U.S. Navy Responses to International Incidents and Crises, 1955-1975 Survey of Navy Crisis Operations

The growth in credible nuclear threats from both the U.S. and the USSR during the 1950s led to the development of America’s crisis diplomacy over the period of 1955-1975. Increasing tensions with other Communist nations such as China and Cuba also contributed to the need for a comprehensive and effective crisis management. Although the U.S. had vast military involvement in Vietnam during this period, crisis management is regarded as a peacetime activity limiting the analysis of the Navy’s responses to incidents outside of the Vietnam War.

This report provides a summary history of the Navy and Marine Corp’s crisis management operations, focusing on major trends in the Navy’s 21-year period of operations, along with an analysis of the major trends in their response to 99 international crises and incidents outside of the Vietnam War with particular emphasis given to the employment of major projection forces (aircraft carriers and amphibious unites) in these responses. Brief descriptions of the 99 incidents and responses are also presented.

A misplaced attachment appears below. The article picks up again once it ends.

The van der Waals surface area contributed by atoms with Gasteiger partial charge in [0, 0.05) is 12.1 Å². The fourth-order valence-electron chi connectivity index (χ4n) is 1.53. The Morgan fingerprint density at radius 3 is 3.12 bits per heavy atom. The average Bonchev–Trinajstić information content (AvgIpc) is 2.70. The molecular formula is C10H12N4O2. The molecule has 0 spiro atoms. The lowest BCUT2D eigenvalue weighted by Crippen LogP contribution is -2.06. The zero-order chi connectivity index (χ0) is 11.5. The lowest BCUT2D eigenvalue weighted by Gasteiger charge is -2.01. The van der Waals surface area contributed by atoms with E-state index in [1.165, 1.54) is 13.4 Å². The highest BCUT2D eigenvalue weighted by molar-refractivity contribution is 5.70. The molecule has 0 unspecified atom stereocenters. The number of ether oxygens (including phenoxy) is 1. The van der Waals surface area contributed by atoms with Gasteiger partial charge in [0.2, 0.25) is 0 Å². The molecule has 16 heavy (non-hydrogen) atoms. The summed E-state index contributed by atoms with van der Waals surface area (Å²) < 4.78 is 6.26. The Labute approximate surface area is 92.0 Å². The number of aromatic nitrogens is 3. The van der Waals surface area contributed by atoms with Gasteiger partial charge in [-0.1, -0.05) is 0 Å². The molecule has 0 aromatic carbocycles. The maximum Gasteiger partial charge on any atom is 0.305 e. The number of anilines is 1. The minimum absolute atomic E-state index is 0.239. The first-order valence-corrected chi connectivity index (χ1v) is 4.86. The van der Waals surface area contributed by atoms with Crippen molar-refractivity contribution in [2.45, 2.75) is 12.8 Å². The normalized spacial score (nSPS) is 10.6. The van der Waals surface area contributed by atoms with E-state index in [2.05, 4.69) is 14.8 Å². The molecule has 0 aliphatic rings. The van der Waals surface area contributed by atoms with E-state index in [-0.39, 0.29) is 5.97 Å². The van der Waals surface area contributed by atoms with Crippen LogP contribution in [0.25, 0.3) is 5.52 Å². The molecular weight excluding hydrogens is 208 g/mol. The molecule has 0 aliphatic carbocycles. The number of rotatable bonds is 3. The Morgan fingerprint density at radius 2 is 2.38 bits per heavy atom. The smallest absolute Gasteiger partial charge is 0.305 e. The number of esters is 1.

Mahoney, Jr. writes:

“Judging on the basis of the congruence between the four force packages and the types of crisis management situations included in each of the four categories, it is apparent that the National Command Authorities have marshaled naval forces with considerable selectivity. The Navy has been used as a flexible instrument of crisis diplomacy.” [page 35]

This report was released to the Nautilus Institute under the US Freedom of Information Act (FOIA).

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